Anderson/Madison County Visitors Blog
The sun was bright, the air was warm, and the breeze made the tower sway a little. As I stood near the edge I was more nervous than I thought I would be. It felt so high. I took a deep breath, said a quick prayer, and went flying through the air.
I was at White River Zip Lines, the very impressive expansion on the grounds of White River Paint Ball on Columbus Avenue in Anderson. The place is amazing and it will definitely get your heart pumping. This isn’t just a single zip line, this is a zip line course, and it takes you a couple of hours to complete it.
In all, there are ten towers, seven zip lines, and three bridges. There is over a mile of zips and speeds can get up to approximately 30 miles per hour. The last zip is over 1,000 feet long. If you are short on time, they have a short course option which is four zip lines and no bridges.
Built throughout the woods of the property, the scenery is great and flying through the trees adds to the excitement. I was part of a seven person group that included my wife and 14-year-old son. Everyone in the group had a great time. My wife and son would have done it all day if they could have.
The staff at White River is fantastic. Two guides go with each group. One acts as the receiver and one as the sender. The receiver explains the zip or bridge and then goes across to catch the group as they fly in. He gives signals as to when you should start to break and helps you safely get to the next tower. The sender gets you strapped in and buckled up and sends you on your way. After everyone from the group has completed their flight, the sender zips over and you start the process again.
I truly was nervous most of the time. However, I always felt safe. You are always safely connected to either the zip line or a safety line on the tower. The guides also do a great job of helping you feel secure. We were definitely in good hands.
The most challenging—and nerve wracking—part of the day for me was the first bridge. It is a suspension bridge and the planks are spaced out from one another. Think of the bridge Shrek and Donkey crossed to get to Fiona the first time and you have a good idea of what I am talking about! You are still attached to a line when crossing the bridge, but I was extremely happy to get to the other side! The other two bridges are not quite as terrifying.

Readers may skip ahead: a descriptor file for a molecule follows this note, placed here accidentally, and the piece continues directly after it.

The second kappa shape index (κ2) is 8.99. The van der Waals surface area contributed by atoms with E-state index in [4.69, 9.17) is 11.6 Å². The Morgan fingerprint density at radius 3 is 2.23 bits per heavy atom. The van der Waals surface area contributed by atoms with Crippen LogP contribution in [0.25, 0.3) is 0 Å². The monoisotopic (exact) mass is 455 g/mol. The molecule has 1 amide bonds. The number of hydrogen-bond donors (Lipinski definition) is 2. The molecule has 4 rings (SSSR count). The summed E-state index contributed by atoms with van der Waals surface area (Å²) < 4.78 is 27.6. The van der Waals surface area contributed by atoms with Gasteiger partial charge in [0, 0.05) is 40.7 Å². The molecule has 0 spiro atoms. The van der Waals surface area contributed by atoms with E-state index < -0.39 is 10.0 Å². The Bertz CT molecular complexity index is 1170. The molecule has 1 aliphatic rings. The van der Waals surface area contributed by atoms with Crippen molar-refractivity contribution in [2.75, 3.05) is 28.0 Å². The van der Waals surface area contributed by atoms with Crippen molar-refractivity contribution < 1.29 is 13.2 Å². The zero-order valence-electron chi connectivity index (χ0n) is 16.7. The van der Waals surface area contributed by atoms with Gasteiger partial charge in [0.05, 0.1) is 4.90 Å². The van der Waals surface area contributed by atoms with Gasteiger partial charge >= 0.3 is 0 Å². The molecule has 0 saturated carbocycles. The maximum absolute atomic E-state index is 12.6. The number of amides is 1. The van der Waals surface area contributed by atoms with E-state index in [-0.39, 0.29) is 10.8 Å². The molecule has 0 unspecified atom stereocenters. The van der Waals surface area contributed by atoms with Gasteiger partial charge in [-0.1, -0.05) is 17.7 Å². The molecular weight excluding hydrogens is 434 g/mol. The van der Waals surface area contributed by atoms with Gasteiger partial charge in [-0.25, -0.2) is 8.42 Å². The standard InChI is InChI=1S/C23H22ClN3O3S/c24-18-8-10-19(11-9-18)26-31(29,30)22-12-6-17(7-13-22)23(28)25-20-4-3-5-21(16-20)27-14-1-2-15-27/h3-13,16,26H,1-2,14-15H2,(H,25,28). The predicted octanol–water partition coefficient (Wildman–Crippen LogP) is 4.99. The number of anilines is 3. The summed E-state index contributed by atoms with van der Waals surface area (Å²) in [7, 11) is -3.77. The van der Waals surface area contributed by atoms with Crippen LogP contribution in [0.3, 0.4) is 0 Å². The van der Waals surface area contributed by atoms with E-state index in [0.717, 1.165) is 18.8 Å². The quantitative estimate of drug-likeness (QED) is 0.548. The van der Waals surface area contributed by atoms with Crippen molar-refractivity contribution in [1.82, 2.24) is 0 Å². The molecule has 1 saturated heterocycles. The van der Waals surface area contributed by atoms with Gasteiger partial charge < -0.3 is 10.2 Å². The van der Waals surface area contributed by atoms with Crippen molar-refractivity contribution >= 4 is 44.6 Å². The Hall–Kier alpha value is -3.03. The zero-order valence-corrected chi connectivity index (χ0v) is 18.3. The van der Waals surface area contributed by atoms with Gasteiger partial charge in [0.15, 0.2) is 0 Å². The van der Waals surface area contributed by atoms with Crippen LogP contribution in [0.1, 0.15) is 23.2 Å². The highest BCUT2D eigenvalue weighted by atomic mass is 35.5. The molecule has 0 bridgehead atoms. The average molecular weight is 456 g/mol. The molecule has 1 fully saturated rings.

I am very glad I did it and look forward to doing the course again. It is a great new attraction for our county and will bring many visitors to the area. Recently I was out there on a Saturday and a group of five was about to do the course. Two of the group was from Dayton, Ohio, two from Greenwood, and one from Indianapolis. So it clearly will have a positive impact on our local tourism and economy.
Stop out for the adventure and see Anderson and Madison County from a whole new perspective!
News, notes, and thoughts— The world lost a great person recently with the passing of Bill Hardacre. Bill and his wife, Ann, have been involved in so many good things that have helped numerous people and our community. Sometimes they took the lead, sometimes they served as important cheerleaders, and they could always be counted on when needed. Bill was about 35 years older than me, and had accomplished so much. But, he never made me feel like a kid or someone who wasn’t as important as him. We had a great friendship and I am so blessed that we did. I had numerous conversations with him, and he always would tell me I was doing a great job at something, tell me to keep up the great work on something, or give me a thumbs up about something. His intelligence, compassion, enthusiasm, and goofy laugh will be missed. God speed, Bill…On a recent Saturday I started out at White River Zip Lines, spent the afternoon at Mounds State Park for a family cookout, then concluded the night at Anderson Speedway for the Little 500. It is definitely easy to spend a fun filled day in Madison County! To plan your fun in Madison County, don’t forget to check out our Trip Ideas videos on our web site!
--Tom Bannon is executive director of the Anderson/Madison County Visitors Bureau